It is always amazing to me to hear managers and leaders who want to start or rebuild a major gifts program say “we will just hire some MGOs and get going” or something like that. It’s as if this MGO will arrive on the scene, and then suddenly money will be pouring into the organization.
I heard a similar comment several months ago where one unenlightened manager in a Southeastern non-profit said: “Unless we hire a MGO right now we will face a huge financial crisis.” Now there is an element of truth to the statement, in that someone needs to be out there talking to the organization’s donors. But putting the entire organization’s financial stability on one position is a bit “out there.”
It is true that a lot of magical and wonderful things can happen with the right MGO in place. Jeff and I have seen that happen quite often. But there are other organizational things that must be in place for major gifts to fire on all cylinders. That is why I wanted to share a short checklist of what, in our opinion, must be in place in your organization for the major gifts program to work as it should. The organization must have:
A meritorious product (program). This is one of the most basic and often overlooked points in major gifts. A MGO, like a good salesperson, needs a good product to sell. But a good product (program) is not easy for many non-profit managers to deliver.
We work with some of the largest non-profits in the country, and in them we still encounter managers who say to their MGOs “just get out there and tell those donors what we are doing!” As if that is all it takes. The MGO flops around, saying general things and unable to present the donor with enough specifics on programs, outcomes and costs. As I said in my most recent post, program is the fuel of the major gift engine. Without it, the MGO cannot succeed.
Does your organization have a real program plan that casts a vision for what needs to be done, how you are going to do it, when you are going to do it and how much it will cost? If not, don’t expect to raise money. It won’t happen. And I use the word real to mean that there is a real societal or planet need the organization is addressing with a real, workable and believable solution to that need. This is not some conceptual pie in the sky dream. This is feet on the ground, boots on, in the trench getting the work done content that the donor can hear about and say, “Now THAT is something that needs to happen, and I want to get on board with it.” Sadly, there are not many organizations that have this tied down tight, which is why the major gift program, or fundraising in general, does not work.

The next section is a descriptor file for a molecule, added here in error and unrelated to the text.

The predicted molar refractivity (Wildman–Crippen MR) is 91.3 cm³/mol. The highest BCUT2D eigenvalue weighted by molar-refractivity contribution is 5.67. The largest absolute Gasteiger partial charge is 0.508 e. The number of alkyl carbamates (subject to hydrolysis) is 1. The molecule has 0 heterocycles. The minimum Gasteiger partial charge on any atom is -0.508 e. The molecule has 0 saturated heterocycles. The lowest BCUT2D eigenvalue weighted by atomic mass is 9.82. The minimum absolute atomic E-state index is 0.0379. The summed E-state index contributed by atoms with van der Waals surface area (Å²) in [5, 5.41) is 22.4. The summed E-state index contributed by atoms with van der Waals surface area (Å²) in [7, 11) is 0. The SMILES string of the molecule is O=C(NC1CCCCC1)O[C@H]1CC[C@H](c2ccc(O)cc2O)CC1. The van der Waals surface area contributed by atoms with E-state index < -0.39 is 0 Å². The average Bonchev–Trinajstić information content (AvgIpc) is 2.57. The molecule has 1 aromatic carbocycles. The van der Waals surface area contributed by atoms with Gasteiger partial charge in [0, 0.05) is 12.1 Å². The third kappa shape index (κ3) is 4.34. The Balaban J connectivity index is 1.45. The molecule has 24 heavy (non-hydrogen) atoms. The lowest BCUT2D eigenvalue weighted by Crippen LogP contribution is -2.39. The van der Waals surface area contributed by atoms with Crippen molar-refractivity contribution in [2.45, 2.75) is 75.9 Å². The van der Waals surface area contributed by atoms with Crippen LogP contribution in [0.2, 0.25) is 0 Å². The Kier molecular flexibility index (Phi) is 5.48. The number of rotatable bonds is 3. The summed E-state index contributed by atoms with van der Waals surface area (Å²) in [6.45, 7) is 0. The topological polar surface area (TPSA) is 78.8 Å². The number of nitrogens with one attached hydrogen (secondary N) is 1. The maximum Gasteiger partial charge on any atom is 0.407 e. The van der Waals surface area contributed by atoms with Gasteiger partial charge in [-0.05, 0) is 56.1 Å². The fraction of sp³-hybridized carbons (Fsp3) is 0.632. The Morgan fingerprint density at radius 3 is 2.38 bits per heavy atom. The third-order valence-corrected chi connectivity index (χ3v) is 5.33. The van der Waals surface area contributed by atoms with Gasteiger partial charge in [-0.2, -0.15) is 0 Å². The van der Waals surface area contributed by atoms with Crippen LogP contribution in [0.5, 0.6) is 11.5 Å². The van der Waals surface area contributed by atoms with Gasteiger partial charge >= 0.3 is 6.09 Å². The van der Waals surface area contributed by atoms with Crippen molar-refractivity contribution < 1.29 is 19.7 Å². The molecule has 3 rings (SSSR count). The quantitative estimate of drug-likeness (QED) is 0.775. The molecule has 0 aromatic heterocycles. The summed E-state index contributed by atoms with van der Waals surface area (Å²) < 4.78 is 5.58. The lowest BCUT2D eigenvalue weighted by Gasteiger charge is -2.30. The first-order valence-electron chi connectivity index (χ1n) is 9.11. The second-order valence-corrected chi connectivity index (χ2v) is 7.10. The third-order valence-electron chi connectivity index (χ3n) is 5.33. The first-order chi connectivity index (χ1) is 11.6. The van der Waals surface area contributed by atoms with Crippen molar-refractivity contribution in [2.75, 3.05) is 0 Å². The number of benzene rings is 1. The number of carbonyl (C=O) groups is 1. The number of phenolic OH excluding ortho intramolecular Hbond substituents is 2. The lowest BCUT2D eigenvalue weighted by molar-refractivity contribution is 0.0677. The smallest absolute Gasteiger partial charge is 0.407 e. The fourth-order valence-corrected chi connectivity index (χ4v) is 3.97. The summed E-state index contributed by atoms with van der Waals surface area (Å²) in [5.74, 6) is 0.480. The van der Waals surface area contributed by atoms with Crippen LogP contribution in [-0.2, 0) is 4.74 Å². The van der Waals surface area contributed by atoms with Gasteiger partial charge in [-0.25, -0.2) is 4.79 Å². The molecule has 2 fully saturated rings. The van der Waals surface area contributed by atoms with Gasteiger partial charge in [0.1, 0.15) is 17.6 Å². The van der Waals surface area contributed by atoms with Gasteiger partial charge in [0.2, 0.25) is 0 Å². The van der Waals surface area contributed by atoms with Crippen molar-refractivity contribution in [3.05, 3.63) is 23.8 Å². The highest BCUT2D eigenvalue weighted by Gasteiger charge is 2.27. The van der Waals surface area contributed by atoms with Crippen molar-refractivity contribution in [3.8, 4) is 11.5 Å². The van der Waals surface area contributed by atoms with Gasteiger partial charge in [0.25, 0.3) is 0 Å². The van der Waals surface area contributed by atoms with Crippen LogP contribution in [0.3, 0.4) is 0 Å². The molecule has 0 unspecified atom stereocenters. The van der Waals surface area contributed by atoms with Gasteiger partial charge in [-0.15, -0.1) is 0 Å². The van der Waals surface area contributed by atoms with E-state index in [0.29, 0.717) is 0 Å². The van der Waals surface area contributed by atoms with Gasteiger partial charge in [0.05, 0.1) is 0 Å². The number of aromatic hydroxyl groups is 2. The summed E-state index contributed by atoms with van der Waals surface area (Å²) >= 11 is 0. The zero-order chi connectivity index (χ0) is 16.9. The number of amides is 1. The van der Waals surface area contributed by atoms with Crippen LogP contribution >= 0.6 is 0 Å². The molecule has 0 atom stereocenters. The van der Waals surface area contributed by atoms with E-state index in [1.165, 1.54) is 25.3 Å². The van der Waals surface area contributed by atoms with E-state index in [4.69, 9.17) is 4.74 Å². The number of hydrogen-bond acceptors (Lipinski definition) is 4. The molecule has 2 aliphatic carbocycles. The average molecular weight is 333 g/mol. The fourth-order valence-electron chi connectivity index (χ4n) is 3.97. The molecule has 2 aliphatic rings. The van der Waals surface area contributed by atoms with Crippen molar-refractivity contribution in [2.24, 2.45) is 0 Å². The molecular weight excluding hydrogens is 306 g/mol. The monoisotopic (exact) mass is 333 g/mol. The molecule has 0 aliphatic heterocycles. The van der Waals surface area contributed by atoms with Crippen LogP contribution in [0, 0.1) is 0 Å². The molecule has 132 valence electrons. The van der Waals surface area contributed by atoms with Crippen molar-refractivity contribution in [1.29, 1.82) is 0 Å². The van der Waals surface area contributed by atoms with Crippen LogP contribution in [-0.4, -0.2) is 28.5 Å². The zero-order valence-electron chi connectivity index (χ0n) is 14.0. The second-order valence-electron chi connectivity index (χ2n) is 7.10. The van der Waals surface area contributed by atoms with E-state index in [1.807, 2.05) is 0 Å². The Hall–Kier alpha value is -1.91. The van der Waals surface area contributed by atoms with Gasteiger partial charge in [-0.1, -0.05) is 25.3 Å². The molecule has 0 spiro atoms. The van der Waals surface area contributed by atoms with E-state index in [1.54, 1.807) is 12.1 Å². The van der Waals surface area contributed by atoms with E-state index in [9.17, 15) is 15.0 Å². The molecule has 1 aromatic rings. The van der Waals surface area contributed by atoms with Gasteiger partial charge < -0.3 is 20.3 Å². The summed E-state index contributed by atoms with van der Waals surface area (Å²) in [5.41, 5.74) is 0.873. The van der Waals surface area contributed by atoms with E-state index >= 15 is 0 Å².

A donor-centered culture. Jeff and I have written quite a bit about this topic. Donors need to be at the center of your mission and work. Donors need to be partners, not sources of cash. Donors need to be valued and respected. If you don’t have a donor-centered culture, it will be difficult to have a successful major gift program.
A leadership culture that understands major gifts. One of the core misunderstandings that leaders have about major gifts is how much time it takes to (a) get a major gift program started, and (b) build a relationship with a major donor. We had one situation several months ago where the manager was trying to “hurry up” the development of a relationship with a donor so that the ask could be made in time to reach fiscal year-end goals. What!!?? This is insane. You really can’t hurry up a relationship. Try that in your marriage or your relationship to a significant other. Try that in your job. Try that anywhere and see what happens. It will get awfully messy and dirty really quick. Then you will see what your impatience and ulterior motives got you. It will get you nothing. And it will do damage. Leaders who truly understand the nature of a relationship will value how major gifts needs time.